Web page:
In the sweltering Mississippi Delta the distant Pollitt brothers, alcoholic Brick and straight-laced Gooper, return home to the family cotton plantation to celebrate the 65th birthday of their “Big Daddy”. The fearsome patriarch and his wife, Big Momma, being the only ones who don’t know that he is dying from cancer.

Over the course of the evening the Pollitts reveal themselves to be so dysfunctional as to make the Simpsons look like the Von Trapps. Brick and Maggie are locked in a loveless, sexless marriage, closely mirroring that of Big Daddy and Big Momma. Gooper, bitter over Big Daddy’s obvious favouritism for Brick, and his “good breeder” wife Mae connive a plan to get their hands on the family business and Big Daddy is brazen in his contempt for his wife and Gooper and in his love for Brick.

Talk, or more accurately gossip, is rife but honesty is rare. Lies are told upon lies and truths are denied, to the point where it is impossible to know with any certainty what is fact and what is fabrication. It is certainly clear that the distinction has blurred for several of the characters.

This is a faithful revival of Tennessee Williams' 1955 Pulitzer Prize winning play. Everything looks and sounds right, in their handling of the southern drawl the cast score a points victory, Sarah Esdaile’s direction is fluid and focussed. However, something doesn’t quite hit home. As the emotions heighten through the 3 acts the drama doesn’t quite follow. The themes of repression, deceit, greed and mortality are all clearly realised but the crisis at the heart of this decaying family never completely translates.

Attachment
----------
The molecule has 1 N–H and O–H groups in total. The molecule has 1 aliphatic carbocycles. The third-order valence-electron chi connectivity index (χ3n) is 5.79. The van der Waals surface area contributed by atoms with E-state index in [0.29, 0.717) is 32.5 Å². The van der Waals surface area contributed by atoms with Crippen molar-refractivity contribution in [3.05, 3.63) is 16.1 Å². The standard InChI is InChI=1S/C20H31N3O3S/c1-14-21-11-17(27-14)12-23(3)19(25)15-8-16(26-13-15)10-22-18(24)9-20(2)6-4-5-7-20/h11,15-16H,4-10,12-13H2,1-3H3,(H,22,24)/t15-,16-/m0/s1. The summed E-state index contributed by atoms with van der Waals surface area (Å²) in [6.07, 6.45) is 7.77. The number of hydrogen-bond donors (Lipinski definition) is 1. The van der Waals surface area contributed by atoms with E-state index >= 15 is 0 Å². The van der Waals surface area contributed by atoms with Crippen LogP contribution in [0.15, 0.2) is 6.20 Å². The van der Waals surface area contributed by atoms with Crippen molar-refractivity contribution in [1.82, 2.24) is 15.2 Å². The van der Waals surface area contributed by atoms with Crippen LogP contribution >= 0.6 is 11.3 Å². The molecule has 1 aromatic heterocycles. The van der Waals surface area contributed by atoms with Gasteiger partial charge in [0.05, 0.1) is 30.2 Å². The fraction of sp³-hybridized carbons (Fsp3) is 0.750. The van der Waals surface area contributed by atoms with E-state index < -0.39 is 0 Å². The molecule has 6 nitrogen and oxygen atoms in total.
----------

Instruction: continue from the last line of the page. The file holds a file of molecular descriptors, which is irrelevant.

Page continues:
Part of the problem is the clashing dynamics within the central relationships. As Brick’s cunning and aspirational wife Maggie, Zoe Boyle really goes to town on the sultry Southern Belle persona, she plays it big and bold and sexy. The performance holds together the first act but does clash against Jamie Parker’s portrayal of Brick who most of the time comes across as a petulant teenager. It’s a believable interpretation, after all Brick’s most defining moments, both good and bad, came as a teenage football star. It makes sense that he is still stranded there, unable or unwilling to address the guilt and disgust he feels over the death of his best friend and the feelings they had for each other. Good performances both, but as a believable couple, albeit poles apart, it doesn’t quite ring true.

Similarly, Richard Cordery is fittingly dominant as Big Daddy. This is a skilled, nuanced performance that deftly moves between rage and compassion, acceptance and denial but Amanda Boxer’s Big Momma is much more broad and theatrical. She elicits a high number of laughs from her highly-strung performance but the result is that the desperately sad and often violent clashes between her and Big Daddy don’t deliver the devastating impact they should.

There is so much good work on display here but the sum of the parts doesn’t quite equal the whole. For all the on-stage talk of heat one never truly feels it.

Cat on a Hot Tin Roof runs at the West Yorkshire Playhouse until 27 October.